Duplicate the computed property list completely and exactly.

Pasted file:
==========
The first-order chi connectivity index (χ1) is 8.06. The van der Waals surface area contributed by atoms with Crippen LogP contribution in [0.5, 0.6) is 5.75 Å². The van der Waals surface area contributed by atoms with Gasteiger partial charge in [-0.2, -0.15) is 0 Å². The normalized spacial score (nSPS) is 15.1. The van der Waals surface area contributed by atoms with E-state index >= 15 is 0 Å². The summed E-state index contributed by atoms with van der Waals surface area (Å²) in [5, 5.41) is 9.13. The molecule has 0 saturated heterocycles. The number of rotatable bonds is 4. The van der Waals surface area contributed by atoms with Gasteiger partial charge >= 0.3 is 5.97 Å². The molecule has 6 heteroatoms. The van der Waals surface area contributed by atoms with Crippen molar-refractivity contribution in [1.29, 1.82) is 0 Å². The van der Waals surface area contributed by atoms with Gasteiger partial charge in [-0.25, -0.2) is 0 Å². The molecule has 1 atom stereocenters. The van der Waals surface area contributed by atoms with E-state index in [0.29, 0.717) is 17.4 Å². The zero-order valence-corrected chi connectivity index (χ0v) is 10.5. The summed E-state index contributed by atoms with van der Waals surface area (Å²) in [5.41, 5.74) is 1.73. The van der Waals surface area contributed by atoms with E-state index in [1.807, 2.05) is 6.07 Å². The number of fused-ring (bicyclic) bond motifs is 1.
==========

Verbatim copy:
The first-order chi connectivity index (χ1) is 8.06. The van der Waals surface area contributed by atoms with Crippen LogP contribution in [0.5, 0.6) is 5.75 Å². The van der Waals surface area contributed by atoms with Gasteiger partial charge in [-0.2, -0.15) is 0 Å². The normalized spacial score (nSPS) is 15.1. The van der Waals surface area contributed by atoms with E-state index >= 15 is 0 Å². The summed E-state index contributed by atoms with van der Waals surface area (Å²) in [5, 5.41) is 9.13. The molecule has 0 saturated heterocycles. The number of rotatable bonds is 4. The van der Waals surface area contributed by atoms with Gasteiger partial charge >= 0.3 is 5.97 Å². The molecule has 6 heteroatoms. The van der Waals surface area contributed by atoms with Crippen molar-refractivity contribution in [1.29, 1.82) is 0 Å². The van der Waals surface area contributed by atoms with Gasteiger partial charge in [-0.25, -0.2) is 0 Å². The molecule has 1 atom stereocenters. The van der Waals surface area contributed by atoms with E-state index in [0.29, 0.717) is 17.4 Å². The zero-order valence-corrected chi connectivity index (χ0v) is 10.5. The summed E-state index contributed by atoms with van der Waals surface area (Å²) in [5.41, 5.74) is 1.73. The van der Waals surface area contributed by atoms with E-state index in [1.807, 2.05) is 6.07 Å². The number of fused-ring (bicyclic) bond motifs is 1.